All over the grass lawns of Parliament the Chinese were out in force, their presence overwhelming, and the Tibetans and their supporters were vastly outnumbered. We stayed for a while trying to gain a vantage point for the torch relay, and witnessed a number of minor scuffles between the Tibetans and the Chinese.

After a while we headed back down the hill to look for a better location to protest the torch relay. On our way down we came across a confrontation and shouting match between Tibetans and Chinese nationalists. Like their situation in Tibet and at this event itself, the Tibetans were hopelessly outnumbered, and were being swamped by the louder and more aggressive Chinese (at least when they are in overwhelming numbers). But they were fighting a losing battle, and nobly resisting to the end, while the whole situation was descending into chaos. There was a scene between two female supporters of either side, highly incensed, arguing their respective case with screaming and shouting – the Tibetan woman was in tears and the Chinese woman appeared to be mocking her. We unfurled our banner and came between the two parties, taking the Tibetan side. We started up the second chant of ‘Free Tibet!’ This time the Tibetan side which was present enthusiastically joined in unison. And the odds on that day, helped by our numbers and radical appearance, swung in the Tibetans’ favour. The Tibetans, recognizing us as their allies, grabbed our banner with us, and came to stand with their flags behind us, chanting wildly. The Chinese were taken unawares, surprised to be confronted by such a well-organized group. Only at this point did the police, who were present there from the start, decide that action was in order, and, after much backing and forthing, called on us to move on. We made our way down the hill, led by a particularly enthusiastic Tibetan, shouldering aside the now sullen Chinese, all the while continuing our chant, ‘Free Tibet!’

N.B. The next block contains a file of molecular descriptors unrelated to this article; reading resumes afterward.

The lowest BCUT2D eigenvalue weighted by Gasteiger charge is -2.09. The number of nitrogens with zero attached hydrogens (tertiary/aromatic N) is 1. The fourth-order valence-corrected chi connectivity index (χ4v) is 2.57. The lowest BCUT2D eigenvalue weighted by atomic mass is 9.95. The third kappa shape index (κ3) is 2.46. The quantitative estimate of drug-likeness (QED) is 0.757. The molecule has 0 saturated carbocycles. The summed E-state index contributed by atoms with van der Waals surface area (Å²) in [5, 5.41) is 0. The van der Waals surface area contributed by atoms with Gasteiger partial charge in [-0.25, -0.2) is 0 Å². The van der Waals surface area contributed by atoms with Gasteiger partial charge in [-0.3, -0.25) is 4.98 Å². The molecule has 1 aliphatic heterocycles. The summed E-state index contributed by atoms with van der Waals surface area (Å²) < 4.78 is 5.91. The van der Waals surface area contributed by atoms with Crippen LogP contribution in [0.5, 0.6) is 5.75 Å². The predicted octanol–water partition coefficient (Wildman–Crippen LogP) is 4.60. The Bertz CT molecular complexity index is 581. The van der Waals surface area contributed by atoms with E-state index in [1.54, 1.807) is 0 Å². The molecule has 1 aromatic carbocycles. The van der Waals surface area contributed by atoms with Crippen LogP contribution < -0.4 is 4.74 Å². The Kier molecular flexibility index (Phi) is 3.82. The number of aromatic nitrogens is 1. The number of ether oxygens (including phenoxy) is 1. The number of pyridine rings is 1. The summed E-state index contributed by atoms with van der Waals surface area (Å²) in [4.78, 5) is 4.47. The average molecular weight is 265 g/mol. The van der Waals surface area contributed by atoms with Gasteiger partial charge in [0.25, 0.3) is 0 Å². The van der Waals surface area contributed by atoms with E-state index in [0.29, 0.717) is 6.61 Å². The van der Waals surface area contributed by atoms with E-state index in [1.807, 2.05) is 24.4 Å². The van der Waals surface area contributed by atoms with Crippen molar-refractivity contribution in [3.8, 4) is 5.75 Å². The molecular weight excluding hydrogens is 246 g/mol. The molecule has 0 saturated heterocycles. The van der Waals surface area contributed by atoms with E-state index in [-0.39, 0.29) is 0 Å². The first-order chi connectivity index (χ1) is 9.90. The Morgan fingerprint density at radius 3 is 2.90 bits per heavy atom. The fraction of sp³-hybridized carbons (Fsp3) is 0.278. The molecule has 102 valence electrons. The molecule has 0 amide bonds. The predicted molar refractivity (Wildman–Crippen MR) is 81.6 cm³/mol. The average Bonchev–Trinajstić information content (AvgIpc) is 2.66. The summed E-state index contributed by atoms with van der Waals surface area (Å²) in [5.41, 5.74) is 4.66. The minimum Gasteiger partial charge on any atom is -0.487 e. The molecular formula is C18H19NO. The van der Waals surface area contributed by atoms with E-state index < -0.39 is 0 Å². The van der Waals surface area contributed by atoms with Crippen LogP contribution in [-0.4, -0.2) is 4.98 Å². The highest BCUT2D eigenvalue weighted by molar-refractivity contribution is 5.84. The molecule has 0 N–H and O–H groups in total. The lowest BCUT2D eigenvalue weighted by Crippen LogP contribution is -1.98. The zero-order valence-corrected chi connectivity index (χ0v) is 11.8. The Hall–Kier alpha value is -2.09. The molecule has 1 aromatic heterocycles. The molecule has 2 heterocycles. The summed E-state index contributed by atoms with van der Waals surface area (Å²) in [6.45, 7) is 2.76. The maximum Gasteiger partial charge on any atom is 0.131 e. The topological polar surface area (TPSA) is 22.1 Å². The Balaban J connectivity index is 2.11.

After a long march down with these supporters, chanting and handing our literature to bystanders we awaited the torch relay at a new location. However, due to a frequent change of route by the ACT government, the torch was not going past that location anymore. The Tibetans thanked us, and we ended our part in the proceedings for that day by walking back to our cars.

After saying goodbye to our Canberra comrades we headed back to Sydney, sighting again conveys of coaches and carloads packed with Chinese. It was a long, hard but enjoyable day of nationalist activism.


BANA said...

"We Are All Tibetans" indeed!!